Difference between revisions of "Kyanite"

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(Spectroscope)
(Diagnostics)
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==Diagnostics==
 
==Diagnostics==
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Blue and green kyanite may be confused in color with:
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* [[Sapphire]]
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* [[Spinel]]
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* [[Tanzanite]]
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* [[Idocrase]]
  
 
===Diaphaneity===
 
===Diaphaneity===
  
Transparent-translucent.
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Transparent to translucent.
  
 
===Color===
 
===Color===
  
Blue to colorless, blue-green and brown.
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Blue to colorless, blue-green and brown.<br />
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The blue variety is the most used as a gemstone.
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The cause of color is iron and titanium for blue stones and vanadium for green ones.
  
 
===Hardness===
 
===Hardness===
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White.
 
White.
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===Refractometer===
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n<sub>α</sub> = 1.710 - 1.718, n<sub>β</sub> = 1.719 - 1.724, n<sub>γ</sub> = 1.724 - 1.734 with a birefringence of 0.012 to 0.017.<br />
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Optical nature: biaxial negative.
  
 
===Pleochroism===
 
===Pleochroism===
  
Moderate to strong: colourless, blue, darkblue.
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Moderate to strong: colorless, blue, darkblue.
  
 
===Luminescence===
 
===Luminescence===
  
LW-UV: Weak red.
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LW-UV: weak red.
  
 
===Spectroscope===
 
===Spectroscope===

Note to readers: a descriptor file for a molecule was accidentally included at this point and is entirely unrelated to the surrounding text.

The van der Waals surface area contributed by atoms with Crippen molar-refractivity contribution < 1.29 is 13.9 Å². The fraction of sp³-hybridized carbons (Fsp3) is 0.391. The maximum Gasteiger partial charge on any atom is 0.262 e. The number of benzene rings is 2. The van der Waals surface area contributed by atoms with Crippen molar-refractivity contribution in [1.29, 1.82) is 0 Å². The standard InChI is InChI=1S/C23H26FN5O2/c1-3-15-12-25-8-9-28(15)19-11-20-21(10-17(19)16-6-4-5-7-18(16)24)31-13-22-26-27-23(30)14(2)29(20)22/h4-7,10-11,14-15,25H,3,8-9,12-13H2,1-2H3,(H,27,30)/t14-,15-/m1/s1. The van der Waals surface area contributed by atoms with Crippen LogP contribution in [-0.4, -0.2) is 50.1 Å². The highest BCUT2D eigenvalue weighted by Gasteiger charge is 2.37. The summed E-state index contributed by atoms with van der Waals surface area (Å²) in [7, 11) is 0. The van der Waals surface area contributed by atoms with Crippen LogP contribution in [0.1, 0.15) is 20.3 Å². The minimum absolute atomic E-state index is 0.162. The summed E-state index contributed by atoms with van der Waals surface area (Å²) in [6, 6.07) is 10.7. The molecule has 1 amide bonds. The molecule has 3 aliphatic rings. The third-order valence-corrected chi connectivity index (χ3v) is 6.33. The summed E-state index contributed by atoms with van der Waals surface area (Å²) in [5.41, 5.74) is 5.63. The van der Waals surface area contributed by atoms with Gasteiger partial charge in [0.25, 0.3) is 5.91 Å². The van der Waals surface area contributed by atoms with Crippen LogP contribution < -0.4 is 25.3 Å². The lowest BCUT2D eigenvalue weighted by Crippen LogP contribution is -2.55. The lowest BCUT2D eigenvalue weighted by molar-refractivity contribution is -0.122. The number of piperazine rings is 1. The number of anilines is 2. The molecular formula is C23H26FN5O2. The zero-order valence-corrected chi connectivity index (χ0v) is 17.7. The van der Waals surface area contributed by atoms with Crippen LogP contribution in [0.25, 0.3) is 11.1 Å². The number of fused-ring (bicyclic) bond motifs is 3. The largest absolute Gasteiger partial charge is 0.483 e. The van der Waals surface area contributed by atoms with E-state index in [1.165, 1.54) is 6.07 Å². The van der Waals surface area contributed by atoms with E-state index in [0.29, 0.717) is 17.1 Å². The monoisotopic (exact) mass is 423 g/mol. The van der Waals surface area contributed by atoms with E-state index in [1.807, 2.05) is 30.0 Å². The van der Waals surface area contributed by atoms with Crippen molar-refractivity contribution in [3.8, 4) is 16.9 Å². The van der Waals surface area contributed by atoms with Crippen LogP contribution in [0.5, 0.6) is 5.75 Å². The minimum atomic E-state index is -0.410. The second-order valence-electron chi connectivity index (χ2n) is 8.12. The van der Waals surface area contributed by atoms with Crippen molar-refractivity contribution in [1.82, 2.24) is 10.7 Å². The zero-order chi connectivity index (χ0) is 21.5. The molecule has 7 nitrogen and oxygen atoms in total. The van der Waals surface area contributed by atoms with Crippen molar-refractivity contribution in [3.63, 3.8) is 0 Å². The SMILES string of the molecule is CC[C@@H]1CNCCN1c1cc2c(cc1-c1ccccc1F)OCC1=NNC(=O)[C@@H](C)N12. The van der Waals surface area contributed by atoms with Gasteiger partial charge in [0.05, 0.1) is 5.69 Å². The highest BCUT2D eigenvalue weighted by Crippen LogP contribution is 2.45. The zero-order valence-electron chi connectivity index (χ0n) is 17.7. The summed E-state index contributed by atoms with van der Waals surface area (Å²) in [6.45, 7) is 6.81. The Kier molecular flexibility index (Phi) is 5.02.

Revision as of 06:27, 28 May 2007

Kyanite
Chemical composition Aluminum Silicate Al2Si05
Crystal system Triclinic
Habit Elongated bladed or columnar.
Cleavage Perfect and good/uneven
Fracture Uneven
Hardness 4 - 7.5
Optic nature Biaxial -
Refractive index 1.710- 1.734
Birefringence 0.017
Dispersion 0.020
Specific gravity 3.65 - 3.68
Lustre Vitreous
Pleochroism Moderate to Strong, Trichroic
Faceted Kyanite
Photo courtesy of The Gem Trader

Kyanite is an aluminiumsilicate with the chemical formula Al2SiO5. Its name derives from the Greek word "kyanos" wich means blue.
The colour is blue to colourless, blue-green and brown with vitreous lustre.

Kyanite together with andalusite and silimanite, all gemstones, belongs to the same polymorphic family. All are isolated tetrahedral silicates and have the same chemical formula but have distinctly different structures.

Kyanite is a metamorphic mineral that occours in schists, gneisses and granite pegamatites. Associated minerals are quartz, feldspar, mica, garnet, corundum and staurolite.

Kyanite occurs as bladed and tabular triclinic crystals. Lamellar twinning is common. It has two cleavage directions, one perfect and the other one good-uneven. It has directional hardness with 5,5 in the direction of the c-axis and 7 in right angles to the c-axis.

Localities: Brazil, Kenya, Mocambique, Norway, Myanmar, Austria, Switzerland etc.

Diagnostics

Blue and green kyanite may be confused in color with:

Diaphaneity

Transparent to translucent.

Color

Blue to colorless, blue-green and brown.
The blue variety is the most used as a gemstone.

The cause of color is iron and titanium for blue stones and vanadium for green ones.

Hardness

Kyanite has directional hardness with 4 to 5.5 in the direction of the c-axis and 7 in right angles to the c-axis.

Streak

White.

Refractometer

nα = 1.710 - 1.718, nβ = 1.719 - 1.724, nγ = 1.724 - 1.734 with a birefringence of 0.012 to 0.017.
Optical nature: biaxial negative.

Pleochroism

Moderate to strong: colorless, blue, darkblue.

Luminescence

LW-UV: weak red.

Spectroscope

Kyanite may show two lines in the blue with a general cut-off in the violet. Other lines in the red and deep red may be seen in bluish green kyanite.
Absorption lines: (706), (689), (671), (652), 446, 443.

Sources

  • Gems sixth edition (2006) - Michael O'Donoghue ISBN 0750658568
  • Gemstones of the world 13th edition (2006) - Walter Schuman
  • Mineralogy second edition (2002) - Dexter Perkins ISBN 0130620998